Right now, many of you will no doubt be missing the gym, and rightly so.
One thing that is for certain, though, is that better times are coming, and we will all be back lifting before we know it, clanging and banging like never before.
Now, as many of us will have a little more time on our hands for the next few weeks, what better way to pass the time than by learning how to step up your training so that you can hit the gym full of knowledge, with a different mindset?
When we think of lifting weights, many of us simply picture bodybuilders lifting weights so that they can bust out an awesome front double biceps pose for social media.
Training for aesthetics is perfectly fine, which is why people prioritize hypertrophy training.
Hypertrophy is all about building muscle, but not everybody just wants to look big and jacked.
Some people train for strength and power.
With powerlifting and strongman sports now more popular than ever, people are realizing that it is cool to be strong.
If you want to focus on what is strength training, this is the perfect guide for you.
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Put very simply, strength training is a form of training that prioritizes increasing your strength and power.
You see, not everybody lifts weights in order to look big.
Some people lift weights because they want to improve their strength and power.
Whether you’re lifting weights for a powerlifting contest, a strongman contest, or just because you’ve hit a plateau with one of your favorite lifts and you aren’t sure how to break it, focussing on strength training will provide you with plenty of benefits.
Basically, if you want to get stronger, you need to switch up your training slightly and try different exercises and movements to do so.
When It comes to hypertrophy vs Strength, If you are training for hypertrophy, you’re training with the intention of gaining muscle mass and size.
Sure, you’ll likely get a little stronger, but the biggest improvements will not be in how much you can lift, but rather in how much muscle you build.
On the flipside, strength training is a method of training in which the goal is to get stronger and lift more weight.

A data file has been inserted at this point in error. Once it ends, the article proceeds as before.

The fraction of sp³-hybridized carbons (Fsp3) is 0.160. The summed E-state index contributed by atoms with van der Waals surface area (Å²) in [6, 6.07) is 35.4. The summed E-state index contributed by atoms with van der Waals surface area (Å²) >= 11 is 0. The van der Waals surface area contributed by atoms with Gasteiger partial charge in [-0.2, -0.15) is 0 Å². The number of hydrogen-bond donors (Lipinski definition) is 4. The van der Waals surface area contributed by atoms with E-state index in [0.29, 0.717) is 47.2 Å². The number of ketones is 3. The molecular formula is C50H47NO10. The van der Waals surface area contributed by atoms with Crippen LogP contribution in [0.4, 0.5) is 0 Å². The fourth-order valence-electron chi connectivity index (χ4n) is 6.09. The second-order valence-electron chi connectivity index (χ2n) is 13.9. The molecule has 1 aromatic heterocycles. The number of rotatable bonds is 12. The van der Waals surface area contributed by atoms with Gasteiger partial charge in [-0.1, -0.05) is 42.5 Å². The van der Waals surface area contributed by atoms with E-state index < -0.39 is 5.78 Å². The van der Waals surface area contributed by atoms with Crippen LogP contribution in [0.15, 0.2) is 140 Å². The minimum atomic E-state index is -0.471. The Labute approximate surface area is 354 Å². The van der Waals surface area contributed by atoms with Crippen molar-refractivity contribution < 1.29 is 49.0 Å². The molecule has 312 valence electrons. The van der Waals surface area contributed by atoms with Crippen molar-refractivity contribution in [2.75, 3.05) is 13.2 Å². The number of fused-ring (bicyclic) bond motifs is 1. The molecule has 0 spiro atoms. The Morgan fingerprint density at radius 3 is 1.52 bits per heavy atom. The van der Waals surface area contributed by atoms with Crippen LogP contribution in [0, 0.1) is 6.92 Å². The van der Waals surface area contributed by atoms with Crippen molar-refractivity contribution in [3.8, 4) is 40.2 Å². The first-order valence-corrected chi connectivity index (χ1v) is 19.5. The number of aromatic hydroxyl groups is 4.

There are of course some similarities, in the sense that much of the equipment is the same, I.E squat racks, barbells, dumbbells, safety bars, kettlebells, etc.
The main differences, though, come in the form of how you train.
With hypertrophy, you’ll likely lift weights in order to build muscle so will likely adopt a typical tried and tested method of training which consists of moderate weights and reps usually ranging between 8 and 12.
With strength training, the weights are usually heavier, but the reps are lower.
Rather than aiming for 8 – 12 reps, you would instead increase the weight and aim for anything between 1 and 6 reps.
The intensity is also higher with strength training because you have no choice but to force yourself to lift the weight and push your body beyond what you may have thought it would be capable of.
If you’re bench pressing a weight you can comfortably lift for 10 reps, you know that even though the weight will feel heavier towards the end, that you can control it and manage it.
If you’re going for a new personal record on the bench for a one-rep max, you know that you are going to have to give it everything that you have got in order to press the weight and get it up.
Strength training, as it is so taxing on the body, requires more rest between sets too.
With strength training, you are pushing your body and your muscles hard, and if you don’t give them enough time to rest between working sets you will fail the lift if you’re lucky, and pick up an injury if you happen to be unlucky.
Competitions like The World’s Strongest Man have been around for decades, and strength sports can be traced back centuries, yet for years these types of sports were just seen literally as circus acts and weren’t taken seriously.
We’ve all seen the freakshows featuring huge burly men in unitards, lifting ridiculously large and oversized dumbbells, bending bars, and ripping telephone directories in half.
But, over the last couple of decades, something has changed.
Whereas strongmen were once seen as freaks, they are now admired, and for good reason.
Strongman and powerlifting are both proving to be hugely popular, which is thanks in part to the internet.
We can now share feats of strength recorded on our smartphones with the touch of a button and powerlifters and strongmen are now able to update their fans regularly and share their training sessions with them.
As you might be aware, former World’s Strongest Man Eddie ‘The Beast’ Hall recently broke the world record for deadlift and became the first man in history to deadlift 500kg off of the ground.
That lift is considered by many to be the greatest show of pure strength in the history of strength sports, and it is the lift heard around the world.
Ever since Eddie broke the record, strength athletes and powerlifters have attempted to recreate the lift, or even go better and beat it.
Whilst there are some dubious claims online that people may have done it, the fact remains that, officially, the record still stands.
Hafthor Bjornsson AKA The Mountain from Game of Thrones has come very close, and the former World’s Strongest Man looked set to challenge for the record this year.
Current events now have this up in the air, but again, it is getting people talking.
Not only that but with YouTube personalities such as Larry Wheels and Bradly Martyn also showcasing their personalities as well as their insane strength, this is helping to gain more exposure for strength sports and strength training.